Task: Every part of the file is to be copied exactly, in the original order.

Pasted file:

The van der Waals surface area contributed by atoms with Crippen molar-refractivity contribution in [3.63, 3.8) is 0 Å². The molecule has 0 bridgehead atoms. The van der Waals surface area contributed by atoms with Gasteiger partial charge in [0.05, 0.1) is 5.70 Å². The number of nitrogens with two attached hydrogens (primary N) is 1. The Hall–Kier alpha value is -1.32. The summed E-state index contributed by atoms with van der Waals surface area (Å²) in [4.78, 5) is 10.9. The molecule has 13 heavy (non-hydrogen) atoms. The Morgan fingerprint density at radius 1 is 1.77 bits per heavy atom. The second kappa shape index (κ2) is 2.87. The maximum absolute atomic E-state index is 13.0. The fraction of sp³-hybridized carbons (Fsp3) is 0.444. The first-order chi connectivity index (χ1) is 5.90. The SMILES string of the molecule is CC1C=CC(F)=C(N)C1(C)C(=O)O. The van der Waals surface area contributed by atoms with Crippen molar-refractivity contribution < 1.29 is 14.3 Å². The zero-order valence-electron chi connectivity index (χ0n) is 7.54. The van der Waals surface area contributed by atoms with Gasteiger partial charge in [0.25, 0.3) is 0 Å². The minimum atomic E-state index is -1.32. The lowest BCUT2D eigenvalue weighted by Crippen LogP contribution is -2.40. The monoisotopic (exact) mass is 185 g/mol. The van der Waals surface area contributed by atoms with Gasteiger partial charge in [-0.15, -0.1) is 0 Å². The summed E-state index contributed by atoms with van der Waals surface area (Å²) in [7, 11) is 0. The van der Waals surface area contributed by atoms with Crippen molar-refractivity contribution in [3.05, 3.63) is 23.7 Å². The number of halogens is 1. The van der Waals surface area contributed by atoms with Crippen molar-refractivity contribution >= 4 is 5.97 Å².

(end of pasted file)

The van der Waals surface area contributed by atoms with Crippen molar-refractivity contribution in [3.63, 3.8) is 0 Å². The molecule has 0 bridgehead atoms. The van der Waals surface area contributed by atoms with Gasteiger partial charge in [0.05, 0.1) is 5.70 Å². The number of nitrogens with two attached hydrogens (primary N) is 1. The Hall–Kier alpha value is -1.32. The summed E-state index contributed by atoms with van der Waals surface area (Å²) in [4.78, 5) is 10.9. The molecule has 13 heavy (non-hydrogen) atoms. The Morgan fingerprint density at radius 1 is 1.77 bits per heavy atom. The second kappa shape index (κ2) is 2.87. The maximum absolute atomic E-state index is 13.0. The fraction of sp³-hybridized carbons (Fsp3) is 0.444. The first-order chi connectivity index (χ1) is 5.90. The SMILES string of the molecule is CC1C=CC(F)=C(N)C1(C)C(=O)O. The van der Waals surface area contributed by atoms with Crippen molar-refractivity contribution < 1.29 is 14.3 Å². The zero-order valence-electron chi connectivity index (χ0n) is 7.54. The van der Waals surface area contributed by atoms with Gasteiger partial charge in [0.25, 0.3) is 0 Å². The minimum atomic E-state index is -1.32. The lowest BCUT2D eigenvalue weighted by Crippen LogP contribution is -2.40. The monoisotopic (exact) mass is 185 g/mol. The van der Waals surface area contributed by atoms with Gasteiger partial charge in [-0.15, -0.1) is 0 Å². The summed E-state index contributed by atoms with van der Waals surface area (Å²) in [7, 11) is 0. The van der Waals surface area contributed by atoms with Crippen molar-refractivity contribution in [3.05, 3.63) is 23.7 Å². The number of halogens is 1. The van der Waals surface area contributed by atoms with Crippen molar-refractivity contribution >= 4 is 5.97 Å².